Article Assessment 2

Bethany Waggoner

The Educator’s Guide to the Read/Write Web
Will Richardson


The Internet is no longer a spectator sport. Through new digital technology, anyone can publish their own writing online through blogs, contribute to and edit collaborative websites called wikis, and create podcasts, amateur radio programs which are broadcast online. Richardson relays how these and other technological advances have changed the classroom, and the role of the teacher.

In this age, the audience for student work has expanded from the teacher to the world through the Internet. Richardson claims that to be literate today, you must be able to do more than read and write. You also must be able to edit and identify an online source, as well as make a judgment on the authenticity and relevance of the information.


Energy Project

I love me some coffee. I make a cup every morning to drink as I get ready, sometimes I buy another cup in one of those drive through stands on the way to work, some days I buy an americano at the Dimond Espresso Stand. The point is not where I buy the coffee, but what I drink the coffee out of.

How many paper coffee cups do I throw away a year? What resources are used to produce each cup? How would using my refillable thermos change these figures?

I am not the first to address this issue, there are many websites out there urging coffee lovers to bring their own mug, not only to save the environment, but to save money too! Even the coffee giant, Starbucks has gotten involved.

For this project, I will keep track of how many times I buy coffee out of a paper cup in one month. Using that information I will calculate how many paper cups I use per year. To find out what resources are used to make all the cups I use in a year I will use data from the paper calculator of the Environmental Defense Organization. I will then compare this data to the amount of resources it takes to make a stainless steel coffee thermos.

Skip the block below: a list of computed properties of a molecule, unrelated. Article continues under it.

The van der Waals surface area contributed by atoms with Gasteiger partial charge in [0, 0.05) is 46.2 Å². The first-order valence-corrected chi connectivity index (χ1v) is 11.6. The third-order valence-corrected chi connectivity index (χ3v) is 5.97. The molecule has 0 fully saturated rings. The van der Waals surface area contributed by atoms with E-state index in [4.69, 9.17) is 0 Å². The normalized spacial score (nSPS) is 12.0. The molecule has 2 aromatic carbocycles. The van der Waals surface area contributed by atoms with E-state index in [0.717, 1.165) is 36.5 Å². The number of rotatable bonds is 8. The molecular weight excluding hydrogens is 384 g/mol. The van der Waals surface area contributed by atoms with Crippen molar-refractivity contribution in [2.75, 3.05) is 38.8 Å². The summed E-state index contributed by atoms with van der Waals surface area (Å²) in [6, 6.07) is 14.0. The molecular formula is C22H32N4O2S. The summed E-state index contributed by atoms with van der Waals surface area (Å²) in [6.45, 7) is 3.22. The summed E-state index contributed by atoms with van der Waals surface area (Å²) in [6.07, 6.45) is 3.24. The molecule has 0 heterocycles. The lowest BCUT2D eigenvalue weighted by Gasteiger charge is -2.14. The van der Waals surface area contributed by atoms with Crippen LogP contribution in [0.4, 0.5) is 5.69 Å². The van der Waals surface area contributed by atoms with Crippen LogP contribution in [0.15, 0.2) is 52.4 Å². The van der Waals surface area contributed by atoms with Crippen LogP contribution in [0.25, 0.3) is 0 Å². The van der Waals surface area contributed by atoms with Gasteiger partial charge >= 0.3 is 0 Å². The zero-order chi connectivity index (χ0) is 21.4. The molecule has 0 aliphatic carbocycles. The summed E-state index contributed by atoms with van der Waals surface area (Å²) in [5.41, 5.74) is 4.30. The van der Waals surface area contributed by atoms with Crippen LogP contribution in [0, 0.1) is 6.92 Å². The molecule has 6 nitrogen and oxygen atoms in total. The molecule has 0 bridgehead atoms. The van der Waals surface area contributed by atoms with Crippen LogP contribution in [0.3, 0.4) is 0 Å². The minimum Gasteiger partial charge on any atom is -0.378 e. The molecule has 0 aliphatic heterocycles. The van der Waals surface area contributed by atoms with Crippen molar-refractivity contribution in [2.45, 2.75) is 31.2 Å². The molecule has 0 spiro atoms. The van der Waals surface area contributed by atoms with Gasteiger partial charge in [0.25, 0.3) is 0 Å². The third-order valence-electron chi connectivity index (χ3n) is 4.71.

Dimond's Technology Culture

For this class, I was assigned to be a sort of technology detective at Dimond, sniffing out technology in the school wherever I could find it. I first interviewed our Principal, Cheryl Guyett, to find out whom I should talk to about technology at Dimond. She sent me over to Charles McCubrey, who is Dimond’s Technology Coordinator. After interviewing Mr. McCubrey, I then questioned my mentor teacher, Les Matz.

All three people that I interviewed seemed pleased that someone was taking an interest in technology at Dimond. Mrs. Guyett and Mr. McCubrey helped to answer my technical questions, and I learned more about Dimond’s history with technology and current strengths and weaknesses from Mr. Matz.

I often start conversations about technology in the field of art with Mr. Matz. It seems he appreciates new technology, but doesn’t want to be a slave to it. Art is one of the few classes where you actually craft things with your hands. A printing press was considered technology at one time, a tube of paint, a kiln, a potter’s wheel. Now we have Photoshop, but that doesn’t mean we should dismiss the value of creating things manually.

Technology-wise, Mr. Matz is facing the problem that many art teachers of a certain generation are, the change from slide to digital format. He has many slide shows made, but says that he cannot find new slide projectors anywhere for sale that fit his slide size. Mr. Matz’s projector is on its last legs, so he must go through the tedious task of scanning his slides one by one and forming digital shows from his laptop. He does have access to an ELMO which is nice for some demonstrations, but something like a SmartBoard where you can save your work would be very useful his room.

In general, Dimond prides itself on its technology, but it falls short from my perspective. The technology it does have is concentrated in one area of the school, and there is a lack of opportunity for student involvement.

Full Report on Dimond’s Technology Culture